You may have seen this video floating around the web recently:
Great video, awesome to see a mom and her son having such a fun time on his wedding day! However, I took issue with this caption from the Today Show that accompanied the video:
"The video, which was posted in March, is going super-viral as moms and sons everywhere prepare to up the ante for their own moments on the wedding dance floor, no doubt.”
My question is this: Why? Why should this video make “moms and sons everywhere prepare to up the ante for their own moments on the wedding dance floor?”
I feel like we live in a society that, especially due to visual media and the ease of sharing it, has become a world of one-uppers. No longer is it considered “good enough” to throw a birthday party for your kid with a cake, ice cream, balloons and streamers. Now every party must have a theme with matching printables; adorable treats that you make using some combination of Twinkies, licorice, and chocolate chips; games; costumes; a photo booth with props and so on. The party must also be photographed with your DSLR (using manual mode and appropriate bokeh techniques) and you must make adorable thank-you cards to send to all the guests.
When did this become the norm?
From birthday parties to Elf on the Shelf to St. Patrick’s Day leprechaun traps to any number of exceedingly ridiculous new “traditions”, we seem to see something that is unique, out of the ordinary, and above and beyond, and decide that because everybody loves it, it must now be a necessary part of our culture and everyone must do it and there is something lacking if you do not. Each unique and special creation isn’t appreciated for what it is- a single, awesome thing that one person did- instead everyone says it “ups the ante” and “raises the bar.”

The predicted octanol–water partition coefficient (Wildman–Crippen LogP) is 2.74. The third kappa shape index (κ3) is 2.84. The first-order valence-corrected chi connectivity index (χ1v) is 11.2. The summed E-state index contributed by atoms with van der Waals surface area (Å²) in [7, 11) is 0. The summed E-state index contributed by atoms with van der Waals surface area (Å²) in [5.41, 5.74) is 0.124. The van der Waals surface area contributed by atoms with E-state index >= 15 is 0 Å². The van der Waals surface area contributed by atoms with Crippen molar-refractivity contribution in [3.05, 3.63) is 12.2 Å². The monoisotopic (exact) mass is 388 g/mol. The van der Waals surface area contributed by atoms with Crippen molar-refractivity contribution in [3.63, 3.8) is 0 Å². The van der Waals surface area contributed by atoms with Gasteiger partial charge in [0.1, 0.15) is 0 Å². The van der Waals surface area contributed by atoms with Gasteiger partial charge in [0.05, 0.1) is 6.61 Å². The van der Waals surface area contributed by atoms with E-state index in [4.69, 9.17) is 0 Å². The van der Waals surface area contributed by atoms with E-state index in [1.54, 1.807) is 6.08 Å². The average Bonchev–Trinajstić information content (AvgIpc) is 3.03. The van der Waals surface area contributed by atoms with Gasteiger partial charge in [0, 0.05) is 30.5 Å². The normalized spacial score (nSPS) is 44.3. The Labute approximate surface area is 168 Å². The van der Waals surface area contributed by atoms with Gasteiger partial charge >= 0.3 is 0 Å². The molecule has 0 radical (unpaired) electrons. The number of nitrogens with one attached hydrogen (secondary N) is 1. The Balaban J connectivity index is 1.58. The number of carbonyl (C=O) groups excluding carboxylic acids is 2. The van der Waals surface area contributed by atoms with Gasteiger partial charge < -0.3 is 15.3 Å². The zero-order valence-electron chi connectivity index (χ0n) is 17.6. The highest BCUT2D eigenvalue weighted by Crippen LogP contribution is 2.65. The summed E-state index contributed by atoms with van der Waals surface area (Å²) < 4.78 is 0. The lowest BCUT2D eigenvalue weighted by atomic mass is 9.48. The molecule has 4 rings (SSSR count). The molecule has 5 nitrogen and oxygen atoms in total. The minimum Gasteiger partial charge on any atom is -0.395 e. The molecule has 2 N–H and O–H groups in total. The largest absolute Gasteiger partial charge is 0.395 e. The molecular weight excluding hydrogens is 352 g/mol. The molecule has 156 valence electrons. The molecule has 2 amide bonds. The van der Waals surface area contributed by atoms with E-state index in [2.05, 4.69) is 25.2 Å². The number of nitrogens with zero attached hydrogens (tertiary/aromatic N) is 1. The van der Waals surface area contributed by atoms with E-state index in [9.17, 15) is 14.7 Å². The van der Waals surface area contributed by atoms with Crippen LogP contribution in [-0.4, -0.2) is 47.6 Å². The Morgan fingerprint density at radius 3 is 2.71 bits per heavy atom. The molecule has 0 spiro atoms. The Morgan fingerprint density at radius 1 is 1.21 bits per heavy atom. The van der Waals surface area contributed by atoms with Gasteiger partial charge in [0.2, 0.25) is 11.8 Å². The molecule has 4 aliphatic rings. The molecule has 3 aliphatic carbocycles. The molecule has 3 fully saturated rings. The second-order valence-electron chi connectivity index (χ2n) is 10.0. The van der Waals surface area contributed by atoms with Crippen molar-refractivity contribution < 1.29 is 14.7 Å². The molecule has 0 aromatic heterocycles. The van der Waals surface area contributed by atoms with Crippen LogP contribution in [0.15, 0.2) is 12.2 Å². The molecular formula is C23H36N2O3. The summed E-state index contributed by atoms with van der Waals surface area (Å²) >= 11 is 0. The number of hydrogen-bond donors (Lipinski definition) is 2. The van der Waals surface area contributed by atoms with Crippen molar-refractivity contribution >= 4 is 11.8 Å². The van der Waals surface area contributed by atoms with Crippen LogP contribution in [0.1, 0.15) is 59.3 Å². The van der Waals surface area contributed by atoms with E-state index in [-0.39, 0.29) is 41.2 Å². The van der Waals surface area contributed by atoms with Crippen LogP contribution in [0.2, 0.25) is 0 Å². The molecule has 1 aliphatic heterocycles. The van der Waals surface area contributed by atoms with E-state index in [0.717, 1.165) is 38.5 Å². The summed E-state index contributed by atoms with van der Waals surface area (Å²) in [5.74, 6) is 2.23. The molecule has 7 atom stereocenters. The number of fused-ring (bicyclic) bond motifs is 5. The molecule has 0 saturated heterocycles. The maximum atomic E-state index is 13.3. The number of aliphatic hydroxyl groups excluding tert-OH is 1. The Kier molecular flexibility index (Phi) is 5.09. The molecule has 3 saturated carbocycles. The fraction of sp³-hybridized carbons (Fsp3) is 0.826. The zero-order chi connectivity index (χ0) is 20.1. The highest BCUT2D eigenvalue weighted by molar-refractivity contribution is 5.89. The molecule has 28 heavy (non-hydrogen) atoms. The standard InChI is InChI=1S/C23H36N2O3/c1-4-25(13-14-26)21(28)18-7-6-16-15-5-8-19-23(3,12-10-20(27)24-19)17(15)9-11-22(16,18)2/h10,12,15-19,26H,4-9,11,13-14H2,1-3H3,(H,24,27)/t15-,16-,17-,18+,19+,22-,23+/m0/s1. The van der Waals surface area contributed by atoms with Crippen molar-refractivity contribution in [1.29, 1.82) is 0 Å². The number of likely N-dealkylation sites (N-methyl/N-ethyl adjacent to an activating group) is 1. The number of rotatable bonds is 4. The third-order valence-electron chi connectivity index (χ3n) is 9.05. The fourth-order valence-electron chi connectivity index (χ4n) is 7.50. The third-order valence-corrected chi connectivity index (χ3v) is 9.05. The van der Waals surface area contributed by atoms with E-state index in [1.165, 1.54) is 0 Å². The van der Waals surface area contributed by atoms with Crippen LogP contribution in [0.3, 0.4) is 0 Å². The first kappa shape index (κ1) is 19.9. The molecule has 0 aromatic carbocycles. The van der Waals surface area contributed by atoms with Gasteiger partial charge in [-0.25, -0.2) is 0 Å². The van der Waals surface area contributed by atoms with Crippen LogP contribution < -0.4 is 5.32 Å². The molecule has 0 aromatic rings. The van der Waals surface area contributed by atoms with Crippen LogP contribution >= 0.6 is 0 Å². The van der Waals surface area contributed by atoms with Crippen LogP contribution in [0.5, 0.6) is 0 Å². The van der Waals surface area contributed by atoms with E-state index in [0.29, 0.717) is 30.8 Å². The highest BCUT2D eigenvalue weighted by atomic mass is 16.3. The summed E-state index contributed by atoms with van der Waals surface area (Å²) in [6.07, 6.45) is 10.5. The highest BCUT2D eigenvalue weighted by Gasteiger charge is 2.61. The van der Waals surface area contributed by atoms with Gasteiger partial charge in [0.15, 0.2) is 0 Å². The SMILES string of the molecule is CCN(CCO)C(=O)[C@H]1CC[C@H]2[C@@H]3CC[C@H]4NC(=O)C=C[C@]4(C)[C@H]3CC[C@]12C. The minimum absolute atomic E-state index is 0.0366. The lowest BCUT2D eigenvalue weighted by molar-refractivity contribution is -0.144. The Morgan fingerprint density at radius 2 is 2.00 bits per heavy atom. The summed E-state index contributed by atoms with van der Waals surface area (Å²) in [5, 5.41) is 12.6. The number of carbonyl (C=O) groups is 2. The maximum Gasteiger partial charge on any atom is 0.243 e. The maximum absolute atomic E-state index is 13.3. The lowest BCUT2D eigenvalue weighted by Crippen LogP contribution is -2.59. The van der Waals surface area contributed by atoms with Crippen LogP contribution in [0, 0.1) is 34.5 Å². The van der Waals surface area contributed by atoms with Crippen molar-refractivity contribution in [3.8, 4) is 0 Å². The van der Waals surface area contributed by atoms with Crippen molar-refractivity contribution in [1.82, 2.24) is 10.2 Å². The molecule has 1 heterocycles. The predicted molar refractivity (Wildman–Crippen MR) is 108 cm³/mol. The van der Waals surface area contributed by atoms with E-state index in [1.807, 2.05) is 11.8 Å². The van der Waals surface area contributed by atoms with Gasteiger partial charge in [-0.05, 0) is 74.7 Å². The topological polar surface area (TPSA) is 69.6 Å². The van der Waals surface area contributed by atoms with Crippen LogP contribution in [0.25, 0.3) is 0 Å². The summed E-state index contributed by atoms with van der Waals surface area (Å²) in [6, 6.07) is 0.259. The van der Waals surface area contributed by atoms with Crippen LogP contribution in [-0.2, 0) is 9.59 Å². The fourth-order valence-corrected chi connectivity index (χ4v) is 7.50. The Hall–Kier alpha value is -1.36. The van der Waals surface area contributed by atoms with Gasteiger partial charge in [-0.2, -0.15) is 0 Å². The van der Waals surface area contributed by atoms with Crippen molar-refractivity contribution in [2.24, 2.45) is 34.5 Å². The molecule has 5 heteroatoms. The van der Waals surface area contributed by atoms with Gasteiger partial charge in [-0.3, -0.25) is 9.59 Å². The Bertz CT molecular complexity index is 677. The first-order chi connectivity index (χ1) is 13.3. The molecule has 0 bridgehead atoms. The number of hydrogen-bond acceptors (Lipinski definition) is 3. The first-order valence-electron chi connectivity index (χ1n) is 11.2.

No, no, no. Newsflash, friends: THERE IS NO ANTE. There is no bar. The person who created/did whatever thing you saw was not issuing you a personal challenge (and if they were, then they clearly have a deeper problem). Life is not a competition. The way you celebrate and the things you do are entirely up to you. If you see something that will work for you and make you happy, then do it. If not, then don’t. Not because you don’t have the time, the talent, or the money (though these are all valid reasons as well) but because you choose not to.
No ante. No bar.